“I would suggest that the owners of the “wind farms” that may not be able to sell all their output don’t deserve a lot of sympathy. They should have known the risks of investing in an industry that exists only because of massive tax breaks and subsidies and other unwise government policies.”
Mr. Graff: Thanks for your probably well-meaning [August 5th] story that bore the headline, “Newly Available Wind Power Often Has No Place to Go.” However, I wonder if you realize that the story was quite one-sided and likely misleading.
That tends to happen, unfortunately, when a “news” story is based heavily on information fed to reporters by lobbyists — in this case from the wind industry’s Washington-based lobbyists, the American Wind Energy Association (AWEA).
Please consider the following points:
Market Distortion. Completely missed in your story is the fact that construction of wind turbines to generate electricity is not driven by normal electricity market requirements or by benefits for electricity users. Instead, construction of “wind farms” is driven by two principal market distorting forces:
1. State “Renewable Portfolio Standards” (RPS) that force electric distribution companies to provide from “renewable” sources certain dictated shares of the electricity they sell — even though that electricity is very high in true cost and low in true value.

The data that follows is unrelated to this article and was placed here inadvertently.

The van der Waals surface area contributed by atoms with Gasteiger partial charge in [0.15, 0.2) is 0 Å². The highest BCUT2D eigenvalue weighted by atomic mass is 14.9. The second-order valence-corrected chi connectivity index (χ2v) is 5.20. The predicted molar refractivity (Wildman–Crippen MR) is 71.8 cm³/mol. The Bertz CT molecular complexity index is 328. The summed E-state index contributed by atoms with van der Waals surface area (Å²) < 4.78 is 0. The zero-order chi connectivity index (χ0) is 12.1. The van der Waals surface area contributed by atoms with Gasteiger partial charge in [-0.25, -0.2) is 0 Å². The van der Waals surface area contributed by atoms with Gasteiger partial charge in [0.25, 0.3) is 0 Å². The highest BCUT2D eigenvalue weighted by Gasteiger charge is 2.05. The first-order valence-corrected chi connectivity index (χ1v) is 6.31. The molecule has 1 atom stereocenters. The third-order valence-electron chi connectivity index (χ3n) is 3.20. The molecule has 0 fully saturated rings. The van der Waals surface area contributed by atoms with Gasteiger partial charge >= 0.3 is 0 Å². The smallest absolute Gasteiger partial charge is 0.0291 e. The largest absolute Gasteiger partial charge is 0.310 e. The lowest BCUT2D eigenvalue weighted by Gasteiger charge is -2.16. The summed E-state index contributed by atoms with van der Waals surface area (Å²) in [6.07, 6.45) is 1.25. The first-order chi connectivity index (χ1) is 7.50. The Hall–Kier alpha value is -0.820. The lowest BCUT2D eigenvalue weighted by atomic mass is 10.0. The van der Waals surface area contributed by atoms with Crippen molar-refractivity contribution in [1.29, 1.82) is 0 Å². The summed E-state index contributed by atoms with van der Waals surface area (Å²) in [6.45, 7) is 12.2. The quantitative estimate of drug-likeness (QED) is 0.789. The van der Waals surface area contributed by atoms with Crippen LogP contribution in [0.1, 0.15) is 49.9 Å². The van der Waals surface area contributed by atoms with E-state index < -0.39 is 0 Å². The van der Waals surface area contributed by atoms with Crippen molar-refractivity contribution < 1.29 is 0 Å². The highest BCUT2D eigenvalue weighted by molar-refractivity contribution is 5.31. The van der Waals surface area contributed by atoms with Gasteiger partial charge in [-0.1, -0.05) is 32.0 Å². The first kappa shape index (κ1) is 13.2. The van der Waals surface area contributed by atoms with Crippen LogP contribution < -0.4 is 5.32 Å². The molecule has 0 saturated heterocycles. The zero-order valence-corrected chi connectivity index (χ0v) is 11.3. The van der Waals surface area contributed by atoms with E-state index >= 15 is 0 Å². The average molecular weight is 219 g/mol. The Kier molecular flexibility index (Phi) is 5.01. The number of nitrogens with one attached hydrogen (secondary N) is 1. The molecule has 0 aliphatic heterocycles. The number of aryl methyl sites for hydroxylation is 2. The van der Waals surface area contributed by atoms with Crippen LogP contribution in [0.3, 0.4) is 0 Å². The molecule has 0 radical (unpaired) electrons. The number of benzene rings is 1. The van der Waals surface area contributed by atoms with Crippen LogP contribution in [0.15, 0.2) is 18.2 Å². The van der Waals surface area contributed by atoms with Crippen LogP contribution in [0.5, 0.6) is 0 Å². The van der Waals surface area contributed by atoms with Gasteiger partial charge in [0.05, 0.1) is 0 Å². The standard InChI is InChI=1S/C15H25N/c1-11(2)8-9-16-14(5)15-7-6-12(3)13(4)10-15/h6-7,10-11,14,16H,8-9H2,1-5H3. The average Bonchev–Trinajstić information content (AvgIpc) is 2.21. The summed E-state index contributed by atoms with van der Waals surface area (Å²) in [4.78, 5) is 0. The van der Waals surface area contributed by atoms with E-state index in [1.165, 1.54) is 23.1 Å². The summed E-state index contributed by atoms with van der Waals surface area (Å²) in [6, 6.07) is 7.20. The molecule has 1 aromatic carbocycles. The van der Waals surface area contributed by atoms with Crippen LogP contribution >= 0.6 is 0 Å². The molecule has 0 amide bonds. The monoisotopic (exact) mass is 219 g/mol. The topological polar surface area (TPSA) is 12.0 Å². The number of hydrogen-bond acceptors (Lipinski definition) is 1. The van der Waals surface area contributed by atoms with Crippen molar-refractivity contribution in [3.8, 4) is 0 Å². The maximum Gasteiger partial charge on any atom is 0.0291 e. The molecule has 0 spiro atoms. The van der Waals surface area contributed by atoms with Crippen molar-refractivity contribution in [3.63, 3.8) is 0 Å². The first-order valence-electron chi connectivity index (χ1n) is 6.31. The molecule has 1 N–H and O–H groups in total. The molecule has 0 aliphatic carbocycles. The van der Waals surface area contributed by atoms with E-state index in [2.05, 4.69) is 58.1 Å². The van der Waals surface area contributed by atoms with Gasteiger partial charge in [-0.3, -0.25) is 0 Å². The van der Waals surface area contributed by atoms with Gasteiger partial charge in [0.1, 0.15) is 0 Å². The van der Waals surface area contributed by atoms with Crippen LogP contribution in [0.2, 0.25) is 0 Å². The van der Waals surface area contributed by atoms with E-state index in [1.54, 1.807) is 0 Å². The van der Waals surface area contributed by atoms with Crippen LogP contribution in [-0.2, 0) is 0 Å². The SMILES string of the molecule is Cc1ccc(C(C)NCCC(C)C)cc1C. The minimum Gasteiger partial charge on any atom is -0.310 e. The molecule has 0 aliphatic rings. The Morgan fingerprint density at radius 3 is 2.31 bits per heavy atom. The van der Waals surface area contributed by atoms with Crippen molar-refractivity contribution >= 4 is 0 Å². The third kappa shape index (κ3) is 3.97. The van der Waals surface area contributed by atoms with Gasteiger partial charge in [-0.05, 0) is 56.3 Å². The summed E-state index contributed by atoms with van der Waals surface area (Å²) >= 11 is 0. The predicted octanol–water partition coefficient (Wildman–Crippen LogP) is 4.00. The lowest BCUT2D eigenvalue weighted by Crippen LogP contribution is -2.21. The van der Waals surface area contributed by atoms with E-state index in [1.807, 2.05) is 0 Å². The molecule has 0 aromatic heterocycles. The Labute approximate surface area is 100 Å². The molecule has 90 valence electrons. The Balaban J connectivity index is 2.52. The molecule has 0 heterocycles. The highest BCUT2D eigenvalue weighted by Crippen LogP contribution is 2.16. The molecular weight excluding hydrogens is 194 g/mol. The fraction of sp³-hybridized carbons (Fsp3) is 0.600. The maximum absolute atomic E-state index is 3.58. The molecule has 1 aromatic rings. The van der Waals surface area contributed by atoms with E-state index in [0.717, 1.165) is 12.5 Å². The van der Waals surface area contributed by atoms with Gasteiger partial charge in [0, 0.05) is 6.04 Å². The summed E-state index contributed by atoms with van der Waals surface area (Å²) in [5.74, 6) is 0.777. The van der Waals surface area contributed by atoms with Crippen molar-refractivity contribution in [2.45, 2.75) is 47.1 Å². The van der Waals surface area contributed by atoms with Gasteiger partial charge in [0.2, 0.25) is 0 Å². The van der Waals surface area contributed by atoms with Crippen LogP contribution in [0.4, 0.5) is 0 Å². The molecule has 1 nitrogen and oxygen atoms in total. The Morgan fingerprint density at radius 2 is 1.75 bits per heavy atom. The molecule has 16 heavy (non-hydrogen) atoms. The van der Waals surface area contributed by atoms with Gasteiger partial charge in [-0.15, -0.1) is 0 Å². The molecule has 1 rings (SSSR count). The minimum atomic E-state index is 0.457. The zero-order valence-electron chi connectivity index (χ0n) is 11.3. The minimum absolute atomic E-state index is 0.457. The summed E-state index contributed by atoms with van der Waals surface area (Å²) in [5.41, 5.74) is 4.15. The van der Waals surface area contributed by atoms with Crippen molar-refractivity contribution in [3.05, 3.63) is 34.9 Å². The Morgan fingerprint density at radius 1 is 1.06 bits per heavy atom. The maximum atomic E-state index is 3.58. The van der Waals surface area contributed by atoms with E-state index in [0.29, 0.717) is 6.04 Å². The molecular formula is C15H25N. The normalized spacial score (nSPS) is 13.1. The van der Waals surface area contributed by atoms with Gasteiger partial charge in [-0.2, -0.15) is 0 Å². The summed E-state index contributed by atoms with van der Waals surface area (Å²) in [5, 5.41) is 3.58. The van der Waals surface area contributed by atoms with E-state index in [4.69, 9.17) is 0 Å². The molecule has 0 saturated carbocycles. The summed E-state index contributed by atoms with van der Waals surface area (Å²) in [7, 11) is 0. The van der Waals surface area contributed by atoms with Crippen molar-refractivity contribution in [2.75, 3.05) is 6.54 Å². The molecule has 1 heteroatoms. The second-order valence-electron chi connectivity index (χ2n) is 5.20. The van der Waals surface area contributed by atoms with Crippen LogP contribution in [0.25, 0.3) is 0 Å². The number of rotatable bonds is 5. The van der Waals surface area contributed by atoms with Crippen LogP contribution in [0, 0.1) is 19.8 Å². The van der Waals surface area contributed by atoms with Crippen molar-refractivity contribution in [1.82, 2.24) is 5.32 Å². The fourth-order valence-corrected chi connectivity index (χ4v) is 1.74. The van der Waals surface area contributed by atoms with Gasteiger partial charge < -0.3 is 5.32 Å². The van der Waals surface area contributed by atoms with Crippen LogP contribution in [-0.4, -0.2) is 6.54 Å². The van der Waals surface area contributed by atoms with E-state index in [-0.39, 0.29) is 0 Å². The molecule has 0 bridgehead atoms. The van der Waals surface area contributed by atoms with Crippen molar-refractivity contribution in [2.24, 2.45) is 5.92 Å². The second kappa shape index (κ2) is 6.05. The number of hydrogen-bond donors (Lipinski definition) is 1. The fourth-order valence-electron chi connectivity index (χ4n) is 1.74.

2. Massive federal and state tax breaks and subsidies for “wind farm” owners.
As explained in more detail below, electricity from wind turbines is high in true cost and low in real value.
Transmission Capacity. Contrary to the implication of your article, the electricity industry spends a lot of money on the transmission system; in fact, $14.1 billion in 2012 (Electric Light & Power, July 31, 2013). The fact is that building expensive transmission to serve “wind farms” doesn’t deserve high priority among competing needs for expanding or upgrading transmission capacity.
Ordinary electric customers end up paying the cost of building transmission capacity and building such capacity to serve “wind farms” is seldom in electric customers’ best interest; for example:
1. Such capacity is expensive because “wind farms” tend to be located distant from areas where electricity is needed, resulting in high cost and greater “line loss” of electricity.
2. “Wind Farms” use transmission capacity inefficiently, particularly because their output is intermittent and volatile and wind turbines seldom produce at their rated capacity.
Misleading terms. Your use of “wind-generation capacity” mirrors the misleading use of such terms by AWEA representatives. The rated “capacity” (megawatts or gigawatts) of wind turbines is much less important than:
1. The amount of electricity they actually produce (measured in Kilowatt-hours, megawatt-hours or Gigawatt-hours). Unlike reliable generating units, wind turbines produce electricity only when wind speeds are in the required range. (They start producing when wind speeds are about 6 MPH, reach rated capacity around 32 MPH and cut out around 55 MPH.). Their production on average is less than 30% of their rated “generating capacity.”
2. When they produce electricity. Wind turbines tend to produce at night and in colder and shoulder months, not when electricity demand and real value is high, such as on hot weekday afternoons in July and August. Thus the real value of their output is low.